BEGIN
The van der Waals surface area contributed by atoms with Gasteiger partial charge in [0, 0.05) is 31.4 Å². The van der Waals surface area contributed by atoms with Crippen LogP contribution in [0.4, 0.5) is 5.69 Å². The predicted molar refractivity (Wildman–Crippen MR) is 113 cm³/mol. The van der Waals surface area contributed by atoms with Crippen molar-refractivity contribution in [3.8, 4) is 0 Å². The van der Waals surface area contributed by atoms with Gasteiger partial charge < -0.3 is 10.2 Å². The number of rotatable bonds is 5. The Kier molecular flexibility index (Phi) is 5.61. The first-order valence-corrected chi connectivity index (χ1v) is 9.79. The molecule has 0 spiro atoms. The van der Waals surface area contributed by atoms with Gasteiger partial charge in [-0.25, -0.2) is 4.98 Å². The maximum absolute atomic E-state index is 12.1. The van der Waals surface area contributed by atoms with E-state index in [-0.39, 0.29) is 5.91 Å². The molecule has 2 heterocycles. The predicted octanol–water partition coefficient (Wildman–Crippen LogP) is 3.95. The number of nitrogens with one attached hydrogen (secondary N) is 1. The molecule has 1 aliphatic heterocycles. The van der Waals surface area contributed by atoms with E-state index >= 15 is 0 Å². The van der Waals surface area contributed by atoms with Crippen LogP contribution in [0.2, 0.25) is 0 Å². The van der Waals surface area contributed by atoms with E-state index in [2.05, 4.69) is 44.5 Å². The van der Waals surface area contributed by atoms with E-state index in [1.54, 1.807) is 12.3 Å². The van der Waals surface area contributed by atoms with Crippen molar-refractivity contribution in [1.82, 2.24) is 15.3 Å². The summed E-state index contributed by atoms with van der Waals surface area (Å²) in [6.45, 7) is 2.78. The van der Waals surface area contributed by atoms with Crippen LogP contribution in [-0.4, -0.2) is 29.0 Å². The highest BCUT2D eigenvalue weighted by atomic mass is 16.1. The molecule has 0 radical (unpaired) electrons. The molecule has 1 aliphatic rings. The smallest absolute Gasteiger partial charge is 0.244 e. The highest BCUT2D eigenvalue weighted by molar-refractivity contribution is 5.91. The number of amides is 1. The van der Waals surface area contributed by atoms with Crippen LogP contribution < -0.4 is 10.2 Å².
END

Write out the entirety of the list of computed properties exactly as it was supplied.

The van der Waals surface area contributed by atoms with Gasteiger partial charge in [0, 0.05) is 31.4 Å². The van der Waals surface area contributed by atoms with Crippen LogP contribution in [0.4, 0.5) is 5.69 Å². The predicted molar refractivity (Wildman–Crippen MR) is 113 cm³/mol. The van der Waals surface area contributed by atoms with Crippen molar-refractivity contribution in [3.8, 4) is 0 Å². The van der Waals surface area contributed by atoms with Gasteiger partial charge < -0.3 is 10.2 Å². The number of rotatable bonds is 5. The Kier molecular flexibility index (Phi) is 5.61. The first-order valence-corrected chi connectivity index (χ1v) is 9.79. The molecule has 0 spiro atoms. The van der Waals surface area contributed by atoms with Gasteiger partial charge in [-0.25, -0.2) is 4.98 Å². The maximum absolute atomic E-state index is 12.1. The van der Waals surface area contributed by atoms with E-state index in [-0.39, 0.29) is 5.91 Å². The molecule has 2 heterocycles. The predicted octanol–water partition coefficient (Wildman–Crippen LogP) is 3.95. The number of nitrogens with one attached hydrogen (secondary N) is 1. The molecule has 1 aliphatic heterocycles. The van der Waals surface area contributed by atoms with E-state index >= 15 is 0 Å². The van der Waals surface area contributed by atoms with Crippen LogP contribution in [0.2, 0.25) is 0 Å². The van der Waals surface area contributed by atoms with E-state index in [2.05, 4.69) is 44.5 Å². The van der Waals surface area contributed by atoms with E-state index in [1.54, 1.807) is 12.3 Å². The van der Waals surface area contributed by atoms with Crippen molar-refractivity contribution in [1.82, 2.24) is 15.3 Å². The summed E-state index contributed by atoms with van der Waals surface area (Å²) in [6.45, 7) is 2.78. The van der Waals surface area contributed by atoms with Crippen LogP contribution in [-0.4, -0.2) is 29.0 Å². The highest BCUT2D eigenvalue weighted by atomic mass is 16.1. The molecule has 0 radical (unpaired) electrons. The molecule has 1 aliphatic rings. The smallest absolute Gasteiger partial charge is 0.244 e. The highest BCUT2D eigenvalue weighted by molar-refractivity contribution is 5.91. The number of amides is 1. The van der Waals surface area contributed by atoms with Crippen LogP contribution < -0.4 is 10.2 Å².